I have done a lot of California wine tasting through the years. Napa, Sonoma, Santa Barbara, Temecula, Paso Robles, and more. But I never realized how much great Gold Country wines and wine tasting opportunities there were until this year’s travels took me up California’s Highway 99.
This area is huge farmland for all kinds of agriculture, including table and wine grapes.
I planned to spend a month or so in the Auburn area, but to get there I used Harvest Hosts to wine-taste my way up California’s interior. And what a great time it was. I stayed at four distinctly different wineries, all part of Harvest Hosts: Vista Ranch in Merced, Jessie’s Grove in Lodi, Chateau Davell in Camino, and Field 15 in Placerville (those last two are very close to each other, but I needed a place to stay for a weekend, and there they were).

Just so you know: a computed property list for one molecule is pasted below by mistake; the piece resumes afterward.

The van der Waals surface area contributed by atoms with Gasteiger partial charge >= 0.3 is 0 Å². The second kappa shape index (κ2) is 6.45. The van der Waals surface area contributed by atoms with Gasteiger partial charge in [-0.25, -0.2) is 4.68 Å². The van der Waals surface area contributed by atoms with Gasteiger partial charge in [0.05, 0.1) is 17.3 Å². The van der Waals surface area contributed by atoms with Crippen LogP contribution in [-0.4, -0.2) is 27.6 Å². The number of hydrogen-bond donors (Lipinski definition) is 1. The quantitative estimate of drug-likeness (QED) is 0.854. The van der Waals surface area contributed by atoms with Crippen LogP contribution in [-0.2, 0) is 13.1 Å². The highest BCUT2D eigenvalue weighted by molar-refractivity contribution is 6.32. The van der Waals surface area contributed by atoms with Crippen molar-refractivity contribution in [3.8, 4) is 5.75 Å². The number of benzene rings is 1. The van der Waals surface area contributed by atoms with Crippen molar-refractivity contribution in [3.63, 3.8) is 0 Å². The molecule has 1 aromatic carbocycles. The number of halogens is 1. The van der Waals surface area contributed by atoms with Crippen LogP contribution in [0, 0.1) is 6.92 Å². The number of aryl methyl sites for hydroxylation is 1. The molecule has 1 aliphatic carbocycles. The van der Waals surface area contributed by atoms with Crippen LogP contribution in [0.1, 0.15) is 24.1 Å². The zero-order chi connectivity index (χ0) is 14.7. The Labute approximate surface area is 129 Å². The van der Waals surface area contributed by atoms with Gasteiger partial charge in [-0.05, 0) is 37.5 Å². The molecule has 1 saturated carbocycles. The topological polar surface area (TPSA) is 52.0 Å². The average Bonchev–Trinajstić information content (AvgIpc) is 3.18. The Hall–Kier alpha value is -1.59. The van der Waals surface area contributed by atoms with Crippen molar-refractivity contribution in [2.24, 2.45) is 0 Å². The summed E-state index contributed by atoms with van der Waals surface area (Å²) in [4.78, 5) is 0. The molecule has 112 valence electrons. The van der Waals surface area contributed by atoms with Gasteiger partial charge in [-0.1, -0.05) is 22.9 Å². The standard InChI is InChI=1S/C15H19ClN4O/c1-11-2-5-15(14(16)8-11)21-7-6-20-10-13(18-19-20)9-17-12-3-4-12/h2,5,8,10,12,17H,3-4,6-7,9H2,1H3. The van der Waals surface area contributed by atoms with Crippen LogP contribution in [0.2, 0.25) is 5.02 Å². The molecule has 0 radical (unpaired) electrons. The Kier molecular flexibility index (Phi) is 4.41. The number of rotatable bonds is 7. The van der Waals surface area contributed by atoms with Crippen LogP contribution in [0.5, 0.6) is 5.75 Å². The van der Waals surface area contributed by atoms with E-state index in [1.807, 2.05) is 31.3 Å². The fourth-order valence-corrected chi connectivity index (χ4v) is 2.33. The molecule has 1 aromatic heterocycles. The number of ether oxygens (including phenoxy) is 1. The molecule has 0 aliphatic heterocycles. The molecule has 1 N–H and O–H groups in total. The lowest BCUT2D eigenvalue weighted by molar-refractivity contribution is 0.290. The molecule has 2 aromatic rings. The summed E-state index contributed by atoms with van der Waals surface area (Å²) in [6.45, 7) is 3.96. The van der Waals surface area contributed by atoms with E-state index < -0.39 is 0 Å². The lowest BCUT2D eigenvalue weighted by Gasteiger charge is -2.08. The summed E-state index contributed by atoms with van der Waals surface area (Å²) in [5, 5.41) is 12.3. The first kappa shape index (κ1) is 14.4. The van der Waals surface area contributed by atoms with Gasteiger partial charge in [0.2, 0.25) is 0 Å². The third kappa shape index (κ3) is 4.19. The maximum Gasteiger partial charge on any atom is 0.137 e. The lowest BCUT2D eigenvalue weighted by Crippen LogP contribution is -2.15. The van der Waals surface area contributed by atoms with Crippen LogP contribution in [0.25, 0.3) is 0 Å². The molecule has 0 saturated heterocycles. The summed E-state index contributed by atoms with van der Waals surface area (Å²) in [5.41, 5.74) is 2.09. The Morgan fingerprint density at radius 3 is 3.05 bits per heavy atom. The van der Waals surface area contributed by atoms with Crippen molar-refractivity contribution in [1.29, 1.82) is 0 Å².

To be sure, there are many, many more Harvest Host wineries on this route, so many that it was difficult to choose. So if you have experiences at other Gold Country Harvest Hosts wineries, please drop them in the comments below.
And if you don’t already know about Harvest Hosts, it is an awesome program. For one low annual fee, you can spend the night at thousands of wineries, breweries, restaurants, farms, museums, churches, attractions, and more. Mostly it’s dry camping, but a minority of hosts offer hookups for a fee. Once you pay the fee, the camping is free, although you are expected to spend at least $20 with the host.
A nice bottle of wine and free RV parking? Count me in!